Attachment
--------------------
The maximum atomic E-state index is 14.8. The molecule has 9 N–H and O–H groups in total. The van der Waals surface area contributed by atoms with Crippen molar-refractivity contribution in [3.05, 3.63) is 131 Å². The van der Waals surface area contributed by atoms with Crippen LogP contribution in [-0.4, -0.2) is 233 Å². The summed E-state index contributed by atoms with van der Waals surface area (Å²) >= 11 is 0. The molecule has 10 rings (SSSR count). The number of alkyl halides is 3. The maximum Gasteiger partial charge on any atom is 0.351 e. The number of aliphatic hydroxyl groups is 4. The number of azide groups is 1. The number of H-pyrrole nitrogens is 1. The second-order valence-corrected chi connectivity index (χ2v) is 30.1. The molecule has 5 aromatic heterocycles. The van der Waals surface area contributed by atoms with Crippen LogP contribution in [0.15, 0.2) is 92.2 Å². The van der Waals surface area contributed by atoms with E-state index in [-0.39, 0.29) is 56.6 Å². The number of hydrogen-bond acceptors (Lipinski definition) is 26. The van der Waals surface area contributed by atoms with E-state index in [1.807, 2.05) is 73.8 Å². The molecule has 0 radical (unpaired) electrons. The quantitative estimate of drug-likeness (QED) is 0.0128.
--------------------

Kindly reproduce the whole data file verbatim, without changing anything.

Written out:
The maximum atomic E-state index is 14.8. The molecule has 9 N–H and O–H groups in total. The van der Waals surface area contributed by atoms with Crippen molar-refractivity contribution in [3.05, 3.63) is 131 Å². The van der Waals surface area contributed by atoms with Crippen LogP contribution in [-0.4, -0.2) is 233 Å². The summed E-state index contributed by atoms with van der Waals surface area (Å²) >= 11 is 0. The molecule has 10 rings (SSSR count). The number of alkyl halides is 3. The maximum Gasteiger partial charge on any atom is 0.351 e. The number of aliphatic hydroxyl groups is 4. The number of azide groups is 1. The number of H-pyrrole nitrogens is 1. The second-order valence-corrected chi connectivity index (χ2v) is 30.1. The molecule has 5 aromatic heterocycles. The van der Waals surface area contributed by atoms with Crippen LogP contribution in [0.15, 0.2) is 92.2 Å². The van der Waals surface area contributed by atoms with E-state index in [-0.39, 0.29) is 56.6 Å². The number of hydrogen-bond acceptors (Lipinski definition) is 26. The van der Waals surface area contributed by atoms with E-state index in [1.807, 2.05) is 73.8 Å². The molecule has 0 radical (unpaired) electrons. The quantitative estimate of drug-likeness (QED) is 0.0128.